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You’ll get through it

David Gane
David Gane
2 min read

For a long time, I’ve said that writer’s block is BS. It is simply fear and uncertainty and not some impenetrable barrier that can’t be breached.

But over the past two years, I’ve been sure doubting myself about that belief.

Angie and I outlined Shepherd’s Call, the fourth book in our series, shortly after we finished up our third book. We had a plan in place and two summers ago, Angie went off to Greece and wrote her half of it.

Then it was my turn.

I started out well. My process has always been to read her draft and make edits, reshaping and tightening.

We hit a little hiccup where Angie sent one of the characters went on an unexpected road trip (in my mind, they had actually flown to their destination), but it had ultimately paid off. It gave us a whole new section that I can’t imagine living without now, but dealing with it and figuring out how it fits into the overall story took time.

As I approached the halfway point, I was getting excited—I always do. I’m no longer editing and rewriting, but putting my own words down.

But this time I stalled.

I wasn’t feeling the rhythm of the story, the journeys of the characters, the flow of the scenes. And then we realized we had more story problems, which meant we had to rebuild the entire plan of the second half and rewrite many sections of the first half.

The longer it went, the more exhausted I became. Not only was the process taking too long, but I often was struggling with how scenes were supposed to play out.

Stress was piling up. Because the book wasn’t getting done. Because COVID had tanked our sales. Because we had a grant that I kept having to push back. And because I knew Angie was waiting to see the book—which I stubbornly didn’t share since I believed it was my responsibility to get my job done.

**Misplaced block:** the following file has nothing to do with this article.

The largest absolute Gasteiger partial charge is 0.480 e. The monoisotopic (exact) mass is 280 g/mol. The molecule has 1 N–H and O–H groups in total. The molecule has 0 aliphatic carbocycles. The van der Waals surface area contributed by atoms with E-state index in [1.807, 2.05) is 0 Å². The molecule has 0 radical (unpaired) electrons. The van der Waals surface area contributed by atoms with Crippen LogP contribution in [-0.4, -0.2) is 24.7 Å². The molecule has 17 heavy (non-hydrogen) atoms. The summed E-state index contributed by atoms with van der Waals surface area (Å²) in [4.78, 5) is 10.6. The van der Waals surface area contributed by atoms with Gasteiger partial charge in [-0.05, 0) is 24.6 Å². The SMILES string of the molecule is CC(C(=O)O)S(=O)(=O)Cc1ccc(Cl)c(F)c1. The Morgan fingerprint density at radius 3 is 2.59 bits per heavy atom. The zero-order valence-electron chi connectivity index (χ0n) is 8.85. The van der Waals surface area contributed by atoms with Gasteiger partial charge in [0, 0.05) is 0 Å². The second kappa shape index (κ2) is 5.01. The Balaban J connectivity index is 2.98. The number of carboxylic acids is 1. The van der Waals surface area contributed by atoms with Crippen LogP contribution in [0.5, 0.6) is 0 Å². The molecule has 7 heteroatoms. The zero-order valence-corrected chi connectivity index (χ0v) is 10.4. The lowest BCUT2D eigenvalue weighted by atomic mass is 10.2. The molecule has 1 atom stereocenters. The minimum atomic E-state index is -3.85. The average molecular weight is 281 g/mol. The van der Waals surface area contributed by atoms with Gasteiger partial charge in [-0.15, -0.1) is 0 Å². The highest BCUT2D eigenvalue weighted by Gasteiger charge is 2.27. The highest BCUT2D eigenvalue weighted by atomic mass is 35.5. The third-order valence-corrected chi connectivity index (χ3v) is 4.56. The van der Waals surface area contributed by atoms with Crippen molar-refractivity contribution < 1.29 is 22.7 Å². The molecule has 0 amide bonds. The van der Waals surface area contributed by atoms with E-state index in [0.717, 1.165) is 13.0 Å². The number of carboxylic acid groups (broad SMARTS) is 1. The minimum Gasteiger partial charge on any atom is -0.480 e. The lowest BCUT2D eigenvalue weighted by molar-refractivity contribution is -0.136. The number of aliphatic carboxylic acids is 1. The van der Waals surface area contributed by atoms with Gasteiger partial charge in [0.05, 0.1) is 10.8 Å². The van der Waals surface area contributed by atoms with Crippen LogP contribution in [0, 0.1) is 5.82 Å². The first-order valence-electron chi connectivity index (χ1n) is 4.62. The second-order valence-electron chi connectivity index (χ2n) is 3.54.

I started avoiding the page. I didn’t want to see it or think about it, which only made the problem worse.

Things came to a head at the end of last year. I was on my walk, trying to sort out all my writing problems when my gut just told me: call Angie and ask her to help.

I texted her immediately, and in a few days, she was reading what was written and leaving comments. We started meeting every day to talk the story out, and sort out problems.

And slowly, bit by bit, the story began to move forward. It started to unthaw from the freeze that had stopped it. The rhythms and the characters and the answers to the story problems reappeared. It became easier to come to the page. And yesterday, as I walked, I felt the tightness in my chest that had been there for almost eight months was finally going away.

I still don’t believe in writer’s block. I still think it is bullshit. But I do think we can get lost. Nothing looks familiar. Nothing makes sense. We’ve lost our map.

The only way out of the unfamiliar lands is through. Sure, we could go back home, empty-handed, but that doesn’t help those who are waiting for the next book. And besides, where’s the adventure in playing it safe.

So this is a reminder that no matter how long you are lost and scared and confused while writing, eventually there’s an end to it. Sometimes you need a buddy, sometimes you need persistence, and sometimes you need a bit of both.

But eventually, you’ll get through it.


David Gane Twitter

Co-writer of the Shepherd and Wolfe young adult mysteries, the internationally award-winning series, and teacher of storytelling and screenwriting.


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